In a movie review of “Schindler’s List” she filed with the court, Lloyd disclosed that she has a Holocaust denier in her family—and she did not exactly correct him on the facts.
“One of my Sons-in-Law is 1⁄2 German,” Lloyd wrote. “His mother was born in Germany and has never became an American Citizen. My Son-In-Law doesn’t believe the Holocaust happened as it did. He says ‘Only’ a million Jews died. One person being killed because of their faith is too many!”
Lloyd ultimately found the Steven Spielberg classic “very moving.”
“Hard to watch and hard to not watch,” Lloyd said. “It’s hard to believe there are people who say this never happened.”
Also viewing “Mudbound,” “Slavery by Another Name,” and “Burning Tulsa” on the History Channel, Lloyd wrote that she had this takeaway from her book and film list about the sufferings of marginalized groups: “I’ve learned that even though we live in a wonderful country things still need to improve. People of all colors should feel as safe as I do to walk down the street.”
Shaner said on Wednesday that her client showed a willingness to learn and educate herself in the months following her arrest. Lloyd’s lawyer said that also she sent her client a copy of the U.S. Constitution.
Lloyd appeared in court by video and was sworn in. The judge asked the defendant a series of questions to make sure that she understood that with her guilty plea she was waiving her right to a jury trial.
“Yes, your honor,” Lloyd said, when asked if she intended to plead guilty.
She said she understood the terms of the plea agreement and entered into it willingly.
Near the end of the hearing, Lloyd apologized.
“I would just like to apologize to the court, the American people and my family,” she said. “I am ashamed that it became a savage display of violence that day.”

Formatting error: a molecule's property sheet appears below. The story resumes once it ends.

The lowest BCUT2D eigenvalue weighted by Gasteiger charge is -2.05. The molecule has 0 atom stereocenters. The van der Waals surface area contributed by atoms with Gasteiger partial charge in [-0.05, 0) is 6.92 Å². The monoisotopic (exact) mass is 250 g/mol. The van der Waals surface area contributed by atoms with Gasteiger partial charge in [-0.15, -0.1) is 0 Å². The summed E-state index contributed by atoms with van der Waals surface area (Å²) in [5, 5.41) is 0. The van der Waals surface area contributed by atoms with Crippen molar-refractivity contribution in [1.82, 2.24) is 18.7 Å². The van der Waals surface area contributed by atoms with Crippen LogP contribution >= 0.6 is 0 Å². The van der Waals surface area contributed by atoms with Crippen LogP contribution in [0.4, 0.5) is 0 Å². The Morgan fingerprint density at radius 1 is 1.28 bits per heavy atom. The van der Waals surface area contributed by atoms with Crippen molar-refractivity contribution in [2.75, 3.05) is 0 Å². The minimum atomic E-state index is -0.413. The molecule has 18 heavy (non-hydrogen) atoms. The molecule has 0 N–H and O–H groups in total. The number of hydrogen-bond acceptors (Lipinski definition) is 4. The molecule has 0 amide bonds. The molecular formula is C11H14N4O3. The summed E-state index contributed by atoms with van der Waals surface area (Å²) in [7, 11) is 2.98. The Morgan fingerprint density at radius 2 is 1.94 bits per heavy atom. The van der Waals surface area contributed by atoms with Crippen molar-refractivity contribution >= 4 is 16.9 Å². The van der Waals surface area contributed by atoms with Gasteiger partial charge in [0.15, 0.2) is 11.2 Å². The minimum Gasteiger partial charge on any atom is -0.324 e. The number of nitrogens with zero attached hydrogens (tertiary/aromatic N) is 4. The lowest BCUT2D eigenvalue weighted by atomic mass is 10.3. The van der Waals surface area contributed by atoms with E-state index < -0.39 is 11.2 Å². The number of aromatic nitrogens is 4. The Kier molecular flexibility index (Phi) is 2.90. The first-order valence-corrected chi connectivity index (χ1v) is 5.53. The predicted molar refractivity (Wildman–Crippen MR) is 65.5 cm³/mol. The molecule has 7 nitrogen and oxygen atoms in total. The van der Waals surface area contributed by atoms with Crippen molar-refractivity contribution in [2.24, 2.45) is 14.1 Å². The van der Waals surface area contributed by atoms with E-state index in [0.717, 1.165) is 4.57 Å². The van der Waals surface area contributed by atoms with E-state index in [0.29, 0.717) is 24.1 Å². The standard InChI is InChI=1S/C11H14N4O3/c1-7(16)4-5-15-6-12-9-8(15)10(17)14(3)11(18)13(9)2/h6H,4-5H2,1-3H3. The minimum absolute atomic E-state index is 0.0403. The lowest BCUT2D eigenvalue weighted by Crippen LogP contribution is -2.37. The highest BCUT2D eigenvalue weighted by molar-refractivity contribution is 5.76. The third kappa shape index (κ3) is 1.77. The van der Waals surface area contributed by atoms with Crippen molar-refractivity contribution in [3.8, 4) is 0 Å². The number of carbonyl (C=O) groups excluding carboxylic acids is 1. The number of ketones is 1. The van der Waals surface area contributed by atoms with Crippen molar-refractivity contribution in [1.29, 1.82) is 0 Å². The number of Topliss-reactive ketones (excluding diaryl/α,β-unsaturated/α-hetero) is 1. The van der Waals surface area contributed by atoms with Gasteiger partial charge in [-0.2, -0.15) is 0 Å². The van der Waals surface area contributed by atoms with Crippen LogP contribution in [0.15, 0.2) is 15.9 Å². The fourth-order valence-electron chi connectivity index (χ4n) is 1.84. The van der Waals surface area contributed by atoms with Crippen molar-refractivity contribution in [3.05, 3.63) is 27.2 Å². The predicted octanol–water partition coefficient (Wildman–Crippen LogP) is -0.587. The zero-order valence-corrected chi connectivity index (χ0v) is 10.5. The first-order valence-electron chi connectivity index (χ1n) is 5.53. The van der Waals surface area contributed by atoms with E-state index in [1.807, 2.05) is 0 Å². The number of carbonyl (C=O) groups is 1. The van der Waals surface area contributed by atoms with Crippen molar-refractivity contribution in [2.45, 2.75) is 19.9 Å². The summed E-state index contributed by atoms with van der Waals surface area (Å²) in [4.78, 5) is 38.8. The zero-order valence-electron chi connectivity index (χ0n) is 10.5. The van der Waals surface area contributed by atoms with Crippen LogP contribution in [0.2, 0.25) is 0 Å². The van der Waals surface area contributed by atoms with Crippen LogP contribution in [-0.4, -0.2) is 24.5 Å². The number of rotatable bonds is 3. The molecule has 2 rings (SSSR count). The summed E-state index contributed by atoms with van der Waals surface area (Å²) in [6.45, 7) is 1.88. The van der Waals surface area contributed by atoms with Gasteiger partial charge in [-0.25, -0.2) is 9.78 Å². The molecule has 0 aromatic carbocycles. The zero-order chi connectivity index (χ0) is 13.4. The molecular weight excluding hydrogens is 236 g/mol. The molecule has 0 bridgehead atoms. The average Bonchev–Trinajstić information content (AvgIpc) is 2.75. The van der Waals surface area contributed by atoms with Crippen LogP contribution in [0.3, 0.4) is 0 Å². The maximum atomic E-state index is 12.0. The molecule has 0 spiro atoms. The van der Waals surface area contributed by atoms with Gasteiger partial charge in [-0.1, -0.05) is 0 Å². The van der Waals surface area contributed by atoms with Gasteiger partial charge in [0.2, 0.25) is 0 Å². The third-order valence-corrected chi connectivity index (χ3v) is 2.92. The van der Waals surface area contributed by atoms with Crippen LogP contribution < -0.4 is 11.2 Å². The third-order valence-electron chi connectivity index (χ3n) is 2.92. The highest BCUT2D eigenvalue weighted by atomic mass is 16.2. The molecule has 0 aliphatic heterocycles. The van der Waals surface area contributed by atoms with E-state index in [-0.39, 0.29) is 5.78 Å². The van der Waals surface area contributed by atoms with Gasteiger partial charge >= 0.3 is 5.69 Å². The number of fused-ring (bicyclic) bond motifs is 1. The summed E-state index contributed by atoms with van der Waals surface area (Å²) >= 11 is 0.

“It was never my intent to be a part of something so disgraceful to our American people,” she added.
Lamberth said that Lloyd was getting a “break” with probation. After expressing his views on the role of a judge, Lamberth said he did not want to sentence Lloyd to a punishment greater than what was sought by the U.S. Attorney.
He said, however, that “[i] t was not an accident that it turned violent” on Jan. 6.
“It was intended to and brought a halt to our government,” he said, noting that “much of the public, I think, today remains outraged” about what took place.
Without saying his name, Judge Lamberth also slammed GOP Rep. Andrew Clyde (R-Ga.) for defending Jan. 6 criminals as mere tourists strolling through the Capitol.
“I don’t know what planet they were on,” Lamberth said of Jan. 6 apologists in Congress, “but there were millions of people who saw what happened on Jan. 6.” The judge called Jan. 6, “A disgrace to our country.”
Lamberth also expressed some concerns about allegations that Jan. 6 defendants have not being treated the same way as those who rioted, looted and committed arson across the country last summer. He said he expected Attorney General Merrick Garland would ensure fairness at the federal level.
[Images from the FBI’s affidavit]